I took the easy route in melting my chocolate chips. Microwaves were invented for a reason, after all.

By the time you've melted all the chips and stirred them to a lovely creamy consistency, you will no longer want to dip strawberries in them. Rather, you will want to eat the melted chocolate with your fingers. Follow my lead and resist this urge. Instead, eat the chips in their solid state.

Step Four: Coat strawberries with chocolate and try not to smear the chocolate all over the sides of the bowl/measuring cup.

I don't follow my own rules, clearly.

I am a terrible cook, so I start to become hasty with my chocolate coating efforts. Some strawberries are covered with a smooth coat of melted chocolate, others look like they've gone through a game of Fruit Ninja and then had a knife swat at them with chocolate sauce. Sounds yummy, huh? Can you resist the temptation?

Step Five: After fully coated, take strawberries out of chocolate and try to rid of the string of chocolate gathered at the tip without licking it.

As you may have noticed, my problem with cooking is the battle between my conscious mind and my subconscious mind. The former wants me to make these chocolate-covered strawberries for everyone to enjoy. The latter wants me to remove the chocolate remnants by eating them without even allowing the chocolate to harden. It's a difficult place to be.

Step Six: It's refrigerator time!

You can barely resist the temptation of devouring your adorable little strawberries right after you dipped them in chocolate. But just wait! If you put these little beauties in the fridge for 30 minutes you will have hardened chocolate that melts in your mouth as you bite into the strawberries. Then, and only then, is it time to finally partake in the deliciousness.

Stare at your watch, set a timer on your phone, count the seconds if you must: but definitely wait it out. When you finally remove those goop-less strawberries from the fridge you will have the right to give in to your ravenous desires with no remorse. It will be glorious. Just wait.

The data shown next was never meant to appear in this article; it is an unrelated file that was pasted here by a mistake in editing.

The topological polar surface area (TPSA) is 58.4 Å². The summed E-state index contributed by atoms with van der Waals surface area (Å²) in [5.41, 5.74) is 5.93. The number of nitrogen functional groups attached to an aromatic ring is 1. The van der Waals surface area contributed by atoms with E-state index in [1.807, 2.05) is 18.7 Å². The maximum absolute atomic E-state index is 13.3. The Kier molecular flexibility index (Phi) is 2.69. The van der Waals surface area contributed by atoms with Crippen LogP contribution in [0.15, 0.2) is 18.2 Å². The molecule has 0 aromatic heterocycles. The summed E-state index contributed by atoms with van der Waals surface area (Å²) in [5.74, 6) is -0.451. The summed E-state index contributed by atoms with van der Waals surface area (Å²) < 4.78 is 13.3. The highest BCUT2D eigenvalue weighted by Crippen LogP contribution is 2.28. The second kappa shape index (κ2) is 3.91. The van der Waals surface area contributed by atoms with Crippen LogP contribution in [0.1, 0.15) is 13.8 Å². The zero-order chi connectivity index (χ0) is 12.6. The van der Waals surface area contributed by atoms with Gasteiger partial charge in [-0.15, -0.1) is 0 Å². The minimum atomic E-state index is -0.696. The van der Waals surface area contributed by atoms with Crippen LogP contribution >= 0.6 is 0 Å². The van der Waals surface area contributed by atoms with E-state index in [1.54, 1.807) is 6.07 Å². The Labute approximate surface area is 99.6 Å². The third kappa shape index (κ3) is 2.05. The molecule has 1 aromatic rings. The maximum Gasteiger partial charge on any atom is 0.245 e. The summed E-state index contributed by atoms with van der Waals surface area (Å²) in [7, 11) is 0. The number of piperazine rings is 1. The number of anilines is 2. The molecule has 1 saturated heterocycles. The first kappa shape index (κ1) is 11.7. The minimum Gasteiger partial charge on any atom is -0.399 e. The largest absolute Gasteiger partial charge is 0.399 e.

Step Seven: It's time to get to eating! But first take pictures.

No cooking experience is complete without a full-on photoshoot with your food.

Even if you're like me and you make imperfect desserts that speak more to your idiosyncracies than your abilities, it can be really fun to look back at what you made and then try and recreate it only to be dissatisfied that it didn't come out as well as it did in your pictures.

Okay, maybe not. The real reason it's fun to take pictures is so you can look back and brag to your friends about how you once made good food. Once.

 Step Eight: Admire your lovely creation.

Is it time to eat yet? Yes!

I've sampled the chocolate, smelled the fresh strawberries coated in cocoa goodness, counted the seconds on my fingers as they sat in the fridge and indulged myself with vain photos of my stellar work.

Now I must eat. And take more pictures.

(Note: I deliberately took this photo in front of a Beatles poster so I could use the title "Chocolate Strawberry Fields Forever")

I leave you with this image of me and my one true love: fatty desserts. Without fatty desserts, I would not be here today. Or at least the chubbier parts of me would not be here today.

Now who wants some strawberries?

Cooking is an adventure for me. I don't usually have the proper accoutrements. I don't come with a background in baking or cooking or making anything for consumption really. It's all a really crazy experiment. I'm a mad scientist in my crazy kitchen, yet I make do - when I'm in the mood.

When I am older, I'm going to have a grand kitchen. I'm going to go to the store to pick up whatever cooking utensils and equipment I need so that, over time, I will build a store of supplies that will enable me to make whatever I want whenever I want.

But until that day, I am happy making my strawberries. The feeling of creating something so beautiful that you desperately want to eat is unlike any other. Even if it's simple, it provides a feeling of accomplishment and satisfaction unrivaled by a lot of other types of creation. Cooking really is one of the luxuries of life - and frustrating as it may be, it's worth the expended time, effort and love to get to that finished product.

Now excuse me while I go eat some of my chocolate-covered strawberries.